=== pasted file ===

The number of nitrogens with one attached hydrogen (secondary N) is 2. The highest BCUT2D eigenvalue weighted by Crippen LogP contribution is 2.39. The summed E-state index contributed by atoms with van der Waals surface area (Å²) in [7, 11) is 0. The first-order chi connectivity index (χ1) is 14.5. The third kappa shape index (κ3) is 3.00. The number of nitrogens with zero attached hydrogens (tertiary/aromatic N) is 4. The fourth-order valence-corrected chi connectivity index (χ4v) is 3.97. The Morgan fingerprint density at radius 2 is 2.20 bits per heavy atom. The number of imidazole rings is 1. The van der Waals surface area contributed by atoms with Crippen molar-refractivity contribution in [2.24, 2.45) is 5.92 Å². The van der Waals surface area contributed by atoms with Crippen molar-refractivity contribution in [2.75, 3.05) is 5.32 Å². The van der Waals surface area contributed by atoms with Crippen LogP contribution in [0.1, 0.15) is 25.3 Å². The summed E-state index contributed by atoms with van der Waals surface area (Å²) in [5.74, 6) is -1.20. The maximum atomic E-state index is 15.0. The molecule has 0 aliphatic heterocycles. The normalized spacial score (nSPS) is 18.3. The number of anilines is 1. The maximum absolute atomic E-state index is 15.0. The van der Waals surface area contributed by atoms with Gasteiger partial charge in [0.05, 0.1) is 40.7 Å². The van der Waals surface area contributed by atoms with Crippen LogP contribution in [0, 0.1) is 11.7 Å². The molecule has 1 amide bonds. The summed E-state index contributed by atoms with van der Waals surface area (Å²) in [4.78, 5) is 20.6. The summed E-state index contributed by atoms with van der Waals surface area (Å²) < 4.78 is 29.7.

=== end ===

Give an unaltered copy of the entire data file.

The number of nitrogens with one attached hydrogen (secondary N) is 2. The highest BCUT2D eigenvalue weighted by Crippen LogP contribution is 2.39. The summed E-state index contributed by atoms with van der Waals surface area (Å²) in [7, 11) is 0. The first-order chi connectivity index (χ1) is 14.5. The third kappa shape index (κ3) is 3.00. The number of nitrogens with zero attached hydrogens (tertiary/aromatic N) is 4. The fourth-order valence-corrected chi connectivity index (χ4v) is 3.97. The Morgan fingerprint density at radius 2 is 2.20 bits per heavy atom. The number of imidazole rings is 1. The van der Waals surface area contributed by atoms with Crippen molar-refractivity contribution in [2.24, 2.45) is 5.92 Å². The van der Waals surface area contributed by atoms with Crippen molar-refractivity contribution in [2.75, 3.05) is 5.32 Å². The van der Waals surface area contributed by atoms with Crippen LogP contribution in [0.1, 0.15) is 25.3 Å². The summed E-state index contributed by atoms with van der Waals surface area (Å²) in [5.74, 6) is -1.20. The maximum atomic E-state index is 15.0. The molecule has 0 aliphatic heterocycles. The normalized spacial score (nSPS) is 18.3. The number of anilines is 1. The maximum absolute atomic E-state index is 15.0. The van der Waals surface area contributed by atoms with Gasteiger partial charge in [0.05, 0.1) is 40.7 Å². The van der Waals surface area contributed by atoms with Crippen LogP contribution in [0, 0.1) is 11.7 Å². The molecule has 1 amide bonds. The summed E-state index contributed by atoms with van der Waals surface area (Å²) in [4.78, 5) is 20.6. The summed E-state index contributed by atoms with van der Waals surface area (Å²) < 4.78 is 29.7.